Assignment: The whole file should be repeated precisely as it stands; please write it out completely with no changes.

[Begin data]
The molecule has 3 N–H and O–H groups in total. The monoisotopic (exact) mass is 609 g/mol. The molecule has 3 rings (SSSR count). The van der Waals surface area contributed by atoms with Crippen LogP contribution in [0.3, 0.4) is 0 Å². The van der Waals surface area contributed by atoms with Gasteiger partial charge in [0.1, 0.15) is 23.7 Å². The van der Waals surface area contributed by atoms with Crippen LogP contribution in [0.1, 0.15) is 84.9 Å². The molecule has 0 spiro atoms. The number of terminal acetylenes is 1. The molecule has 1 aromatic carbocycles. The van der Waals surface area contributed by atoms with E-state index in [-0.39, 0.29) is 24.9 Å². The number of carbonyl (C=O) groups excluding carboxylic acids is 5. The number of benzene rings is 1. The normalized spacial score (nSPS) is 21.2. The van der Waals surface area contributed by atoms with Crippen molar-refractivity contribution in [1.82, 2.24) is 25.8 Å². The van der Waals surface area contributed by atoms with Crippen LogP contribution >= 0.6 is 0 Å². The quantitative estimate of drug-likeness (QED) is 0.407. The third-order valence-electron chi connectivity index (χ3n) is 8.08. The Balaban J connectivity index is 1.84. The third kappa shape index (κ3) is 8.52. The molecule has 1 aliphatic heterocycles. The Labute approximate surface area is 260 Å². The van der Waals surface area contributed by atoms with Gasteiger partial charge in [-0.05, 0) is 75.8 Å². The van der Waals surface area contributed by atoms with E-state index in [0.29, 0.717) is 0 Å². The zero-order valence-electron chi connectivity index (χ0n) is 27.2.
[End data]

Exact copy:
The molecule has 3 N–H and O–H groups in total. The monoisotopic (exact) mass is 609 g/mol. The molecule has 3 rings (SSSR count). The van der Waals surface area contributed by atoms with Crippen LogP contribution in [0.3, 0.4) is 0 Å². The van der Waals surface area contributed by atoms with Gasteiger partial charge in [0.1, 0.15) is 23.7 Å². The van der Waals surface area contributed by atoms with Crippen LogP contribution in [0.1, 0.15) is 84.9 Å². The molecule has 0 spiro atoms. The number of terminal acetylenes is 1. The molecule has 1 aromatic carbocycles. The van der Waals surface area contributed by atoms with E-state index in [-0.39, 0.29) is 24.9 Å². The number of carbonyl (C=O) groups excluding carboxylic acids is 5. The number of benzene rings is 1. The normalized spacial score (nSPS) is 21.2. The van der Waals surface area contributed by atoms with Crippen molar-refractivity contribution in [1.82, 2.24) is 25.8 Å². The van der Waals surface area contributed by atoms with Crippen LogP contribution >= 0.6 is 0 Å². The quantitative estimate of drug-likeness (QED) is 0.407. The third-order valence-electron chi connectivity index (χ3n) is 8.08. The Balaban J connectivity index is 1.84. The third kappa shape index (κ3) is 8.52. The molecule has 1 aliphatic heterocycles. The Labute approximate surface area is 260 Å². The van der Waals surface area contributed by atoms with Gasteiger partial charge in [-0.05, 0) is 75.8 Å². The van der Waals surface area contributed by atoms with E-state index in [0.29, 0.717) is 0 Å². The zero-order valence-electron chi connectivity index (χ0n) is 27.2.